Building a better construction loan

Special to The Times

With builders finding it increasingly difficult to borrow to buy materials and pay subcontractors, the bet is that more home buyers will be asked to shoulder the burden by taking out construction loans in their own names.

Not that there's anything wrong with that. Indeed, while there are a few more risks involved -- we'll get to those -- buyers can obtain construction-to-permanent, or C2P, loans much cheaper than builders, which means the house can probably be built for less money.

Sometimes known as "single-close," "onetime close" or even "all-in-one" loans, C2P mortgages start out as construction loans and then convert automatically to permanent financing when the house is completed. Since only one loan is involved, there's only one set of expensive closing costs.

The C2P loans are not new. They have been around for years and are the favored form of financing in the custom home market. But with lenders raising the bar higher for contractors, an increasing number of production builders are expected to turn to the product.

Exact figures are hard to come by, but estimates are that C2P lending accounts for $44.4 billion in construction financing, or about 20% of the $222.1 billion in total construction funding originated last year.

Richard Nirk, the volunteer executive director of the fledgling National Assn. of Residential Construction Lenders in Greenwood Village, Colo., predicts that $45 billion to $50 billion of the current lines of credit supplied to builders will convert to C2P loans during the next three years.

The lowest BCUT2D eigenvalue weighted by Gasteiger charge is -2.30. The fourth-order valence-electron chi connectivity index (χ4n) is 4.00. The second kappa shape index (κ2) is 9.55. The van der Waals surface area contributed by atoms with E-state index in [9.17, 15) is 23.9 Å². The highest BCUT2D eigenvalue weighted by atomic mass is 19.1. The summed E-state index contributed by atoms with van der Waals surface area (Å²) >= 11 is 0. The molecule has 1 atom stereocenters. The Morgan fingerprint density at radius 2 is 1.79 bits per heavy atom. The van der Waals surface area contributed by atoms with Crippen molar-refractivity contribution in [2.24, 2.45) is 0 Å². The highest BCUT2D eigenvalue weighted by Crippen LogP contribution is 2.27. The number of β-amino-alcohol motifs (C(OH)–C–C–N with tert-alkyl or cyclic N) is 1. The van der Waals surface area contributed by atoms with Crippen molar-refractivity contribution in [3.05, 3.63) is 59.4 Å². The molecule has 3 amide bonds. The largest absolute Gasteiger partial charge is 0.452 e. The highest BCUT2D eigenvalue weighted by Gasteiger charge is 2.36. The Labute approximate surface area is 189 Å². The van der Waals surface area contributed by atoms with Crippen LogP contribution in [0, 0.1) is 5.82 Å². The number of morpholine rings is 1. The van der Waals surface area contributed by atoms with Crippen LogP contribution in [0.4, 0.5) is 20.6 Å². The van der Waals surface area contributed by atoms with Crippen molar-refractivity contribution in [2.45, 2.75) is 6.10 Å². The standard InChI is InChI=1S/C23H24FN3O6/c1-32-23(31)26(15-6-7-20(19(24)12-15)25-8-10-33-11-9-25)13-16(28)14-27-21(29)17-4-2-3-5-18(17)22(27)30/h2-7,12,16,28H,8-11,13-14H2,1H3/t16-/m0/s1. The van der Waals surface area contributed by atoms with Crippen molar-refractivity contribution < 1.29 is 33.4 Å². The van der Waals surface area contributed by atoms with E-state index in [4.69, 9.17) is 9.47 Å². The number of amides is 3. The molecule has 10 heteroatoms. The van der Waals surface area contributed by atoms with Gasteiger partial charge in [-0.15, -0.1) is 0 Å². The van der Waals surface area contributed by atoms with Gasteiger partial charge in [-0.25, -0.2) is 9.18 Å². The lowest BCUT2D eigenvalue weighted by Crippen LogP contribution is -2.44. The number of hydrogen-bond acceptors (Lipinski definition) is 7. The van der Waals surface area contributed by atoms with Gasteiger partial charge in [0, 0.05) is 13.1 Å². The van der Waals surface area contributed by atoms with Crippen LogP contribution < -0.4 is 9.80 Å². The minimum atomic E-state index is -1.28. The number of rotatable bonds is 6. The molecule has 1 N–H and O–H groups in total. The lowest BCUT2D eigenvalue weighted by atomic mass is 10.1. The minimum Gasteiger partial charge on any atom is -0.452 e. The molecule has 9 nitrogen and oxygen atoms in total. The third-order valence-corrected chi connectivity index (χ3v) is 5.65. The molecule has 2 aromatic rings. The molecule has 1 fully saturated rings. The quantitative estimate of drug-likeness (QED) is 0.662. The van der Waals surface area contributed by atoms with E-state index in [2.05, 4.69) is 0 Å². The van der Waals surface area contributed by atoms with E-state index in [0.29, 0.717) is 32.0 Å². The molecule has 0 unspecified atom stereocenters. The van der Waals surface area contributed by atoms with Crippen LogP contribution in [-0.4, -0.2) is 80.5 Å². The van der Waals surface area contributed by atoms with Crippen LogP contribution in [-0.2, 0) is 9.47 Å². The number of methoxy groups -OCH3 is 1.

For that to happen, some semblance of order has to be brought to the field. Currently, the various construction-to-perm programs are all over the ballpark, driving builders and their buyers batty with different rules and requirements.

For example, one lender might want to review the builder's banking references while another may not. Or a lender might want to document a builder's licenses, check over his lien releases or his "draw" or payment schedule or even take a peek at his gross sales, but others may not.

A big part of C2P lending, perhaps 60%, still involves contractors who erect one-of-a-kind houses. But Nirk, who built Chase Manhattan Mortgage Corp.'s construction-lending division into a powerhouse before becoming a consultant, said production builders are finally starting to catch on to the benefits that C2P loans offer.

"Builders are just beginning to understand this product and how to leverage it," he said.

It is the small builders, who produce 3 of every 4 new houses, that are driving the C2P market.

"Big builders can always borrow cheap money, but little guys like me can't," said Jim Janco, who started Montgomery Homes in Denver early last year after spending the previous 20 years as an executive at other building firms. He had more difficulty than he expected, given his construction experience, in lining up financing.

Janco, chairman of the Denver Home Builder Assn.'s sales and marketing council, likes construction-to-perm loans because he can price his houses more reasonably.

Because most buyers can obtain a construction loan at about 3 percentage points less than can the typical builder, the savings on a $200,000 house over a normal 180-day building sequence is about $3,000. Consequently, he can knock that amount off his asking price.